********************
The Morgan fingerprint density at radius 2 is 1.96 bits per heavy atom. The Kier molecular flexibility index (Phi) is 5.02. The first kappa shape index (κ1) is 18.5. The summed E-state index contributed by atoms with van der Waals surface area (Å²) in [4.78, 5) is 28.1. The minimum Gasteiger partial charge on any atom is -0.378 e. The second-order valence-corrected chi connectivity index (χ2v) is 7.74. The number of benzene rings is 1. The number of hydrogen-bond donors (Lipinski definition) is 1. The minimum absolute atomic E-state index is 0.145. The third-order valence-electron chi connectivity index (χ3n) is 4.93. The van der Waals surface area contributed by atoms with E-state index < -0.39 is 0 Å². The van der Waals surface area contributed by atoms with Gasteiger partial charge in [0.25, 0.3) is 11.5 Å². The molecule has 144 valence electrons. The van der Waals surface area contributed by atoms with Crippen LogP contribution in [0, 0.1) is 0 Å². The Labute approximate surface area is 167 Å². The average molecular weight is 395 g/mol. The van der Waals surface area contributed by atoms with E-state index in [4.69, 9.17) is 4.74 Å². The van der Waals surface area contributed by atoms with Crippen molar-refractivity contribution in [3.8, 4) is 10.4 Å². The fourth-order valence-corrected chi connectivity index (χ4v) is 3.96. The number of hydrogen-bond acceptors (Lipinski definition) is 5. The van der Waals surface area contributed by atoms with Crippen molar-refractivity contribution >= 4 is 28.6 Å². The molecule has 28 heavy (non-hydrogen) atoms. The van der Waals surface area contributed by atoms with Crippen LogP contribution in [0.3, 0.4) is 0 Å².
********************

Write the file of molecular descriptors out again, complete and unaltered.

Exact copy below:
The Morgan fingerprint density at radius 2 is 1.96 bits per heavy atom. The Kier molecular flexibility index (Phi) is 5.02. The first kappa shape index (κ1) is 18.5. The summed E-state index contributed by atoms with van der Waals surface area (Å²) in [4.78, 5) is 28.1. The minimum Gasteiger partial charge on any atom is -0.378 e. The second-order valence-corrected chi connectivity index (χ2v) is 7.74. The number of benzene rings is 1. The number of hydrogen-bond donors (Lipinski definition) is 1. The minimum absolute atomic E-state index is 0.145. The third-order valence-electron chi connectivity index (χ3n) is 4.93. The van der Waals surface area contributed by atoms with E-state index < -0.39 is 0 Å². The van der Waals surface area contributed by atoms with Gasteiger partial charge in [0.25, 0.3) is 11.5 Å². The molecule has 144 valence electrons. The van der Waals surface area contributed by atoms with Crippen LogP contribution in [0, 0.1) is 0 Å². The Labute approximate surface area is 167 Å². The average molecular weight is 395 g/mol. The van der Waals surface area contributed by atoms with E-state index in [4.69, 9.17) is 4.74 Å². The van der Waals surface area contributed by atoms with Crippen molar-refractivity contribution in [3.8, 4) is 10.4 Å². The fourth-order valence-corrected chi connectivity index (χ4v) is 3.96. The number of hydrogen-bond acceptors (Lipinski definition) is 5. The van der Waals surface area contributed by atoms with Crippen molar-refractivity contribution >= 4 is 28.6 Å². The molecule has 28 heavy (non-hydrogen) atoms. The van der Waals surface area contributed by atoms with Crippen LogP contribution in [0.3, 0.4) is 0 Å².